First, it’s just true. Characters who are reflective of their experiences read as much more real than those who are simply the way they are because that’s how they were written. The audience will be much more likely to buy a character whose nature is reflective of things they can actually understand than one who is simply constructed of given pieces, regardless of how reasonable those pieces may be. And audience aside, if you want your work to reflect some inherent truth about people, skimping on character grounding is pretty much the worst choice you could make.
Second, and extending directly from this point, understanding the underpinnings of a character’s emotions, goals, and values is by far the most reliable path towards making the audience empathize with that character. Many authors try too hard to make their characters blandly likable – and honestly, this very often works. Audiences will often attach to characters they think they’d want to be, see as idealized versions of themselves, or simply would enjoy being actual friends with. But this approach inherently limits the audience of people who can empathize with those characters – when you keep a character loosely defined or merely pleasant like this, you rely on the audience investing in that character, applying some of themselves to fill out the gaps. And this will only work with people predisposed towards liking the particular personality, set of tropes, or fantasy that particular character represents. Actually, it’ll only work with the subset of that group that also don’t see this kind of character design (or at least this particular instance of it) as off-puttingly manipulative.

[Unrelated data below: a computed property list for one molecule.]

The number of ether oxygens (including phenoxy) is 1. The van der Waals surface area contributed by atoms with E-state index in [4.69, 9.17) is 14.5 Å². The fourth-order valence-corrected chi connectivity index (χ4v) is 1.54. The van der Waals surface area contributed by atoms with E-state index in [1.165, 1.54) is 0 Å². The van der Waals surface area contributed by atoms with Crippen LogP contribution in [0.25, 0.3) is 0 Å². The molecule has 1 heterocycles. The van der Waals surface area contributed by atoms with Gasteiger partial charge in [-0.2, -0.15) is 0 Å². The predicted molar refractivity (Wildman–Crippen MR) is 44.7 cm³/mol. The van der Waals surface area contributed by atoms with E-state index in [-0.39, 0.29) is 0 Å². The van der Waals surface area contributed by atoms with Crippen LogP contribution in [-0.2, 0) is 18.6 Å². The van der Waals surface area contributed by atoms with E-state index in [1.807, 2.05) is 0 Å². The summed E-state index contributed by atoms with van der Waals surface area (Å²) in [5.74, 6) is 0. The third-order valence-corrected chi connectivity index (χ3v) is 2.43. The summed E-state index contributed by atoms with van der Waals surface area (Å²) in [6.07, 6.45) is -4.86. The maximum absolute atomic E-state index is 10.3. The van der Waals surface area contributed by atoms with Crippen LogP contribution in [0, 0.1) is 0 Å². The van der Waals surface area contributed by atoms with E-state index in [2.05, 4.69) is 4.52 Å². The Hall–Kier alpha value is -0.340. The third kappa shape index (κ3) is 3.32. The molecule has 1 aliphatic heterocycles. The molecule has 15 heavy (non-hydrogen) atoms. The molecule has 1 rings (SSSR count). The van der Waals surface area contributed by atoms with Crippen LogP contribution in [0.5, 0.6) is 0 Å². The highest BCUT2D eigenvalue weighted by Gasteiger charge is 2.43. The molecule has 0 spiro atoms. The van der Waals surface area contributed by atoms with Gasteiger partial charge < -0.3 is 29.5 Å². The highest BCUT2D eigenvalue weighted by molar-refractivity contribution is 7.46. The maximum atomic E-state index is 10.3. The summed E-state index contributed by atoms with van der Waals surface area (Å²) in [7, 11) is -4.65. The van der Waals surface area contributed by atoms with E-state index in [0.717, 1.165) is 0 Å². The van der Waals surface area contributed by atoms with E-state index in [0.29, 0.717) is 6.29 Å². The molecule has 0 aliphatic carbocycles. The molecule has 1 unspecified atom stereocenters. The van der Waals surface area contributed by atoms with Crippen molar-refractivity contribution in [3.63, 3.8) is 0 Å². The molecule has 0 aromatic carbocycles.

In contrast to this, establishing the formative events which have shaped a character leads to empathy through actual understanding. The audience may not personally like or personally relate to a character, but if the story articulates the sequence of events that led a base person to this fully-articulated personality, the audience can still empathize with why that person would make the choices they make. This is the foundation of that oft-repeated “good stories don’t have villains, they have antagonists” point. Very few people wake up one morning and think “today I’m going to meddle with some heroes” – antagonists should be people whose own circumstances, formative experiences, and goals lead them to naturally oppose the desires of the protagonists. Even if this doesn’t result in them being sympathetic characters (certainly not always possible, though a very powerful effect when appropriate), it should result in them being understandable human beings.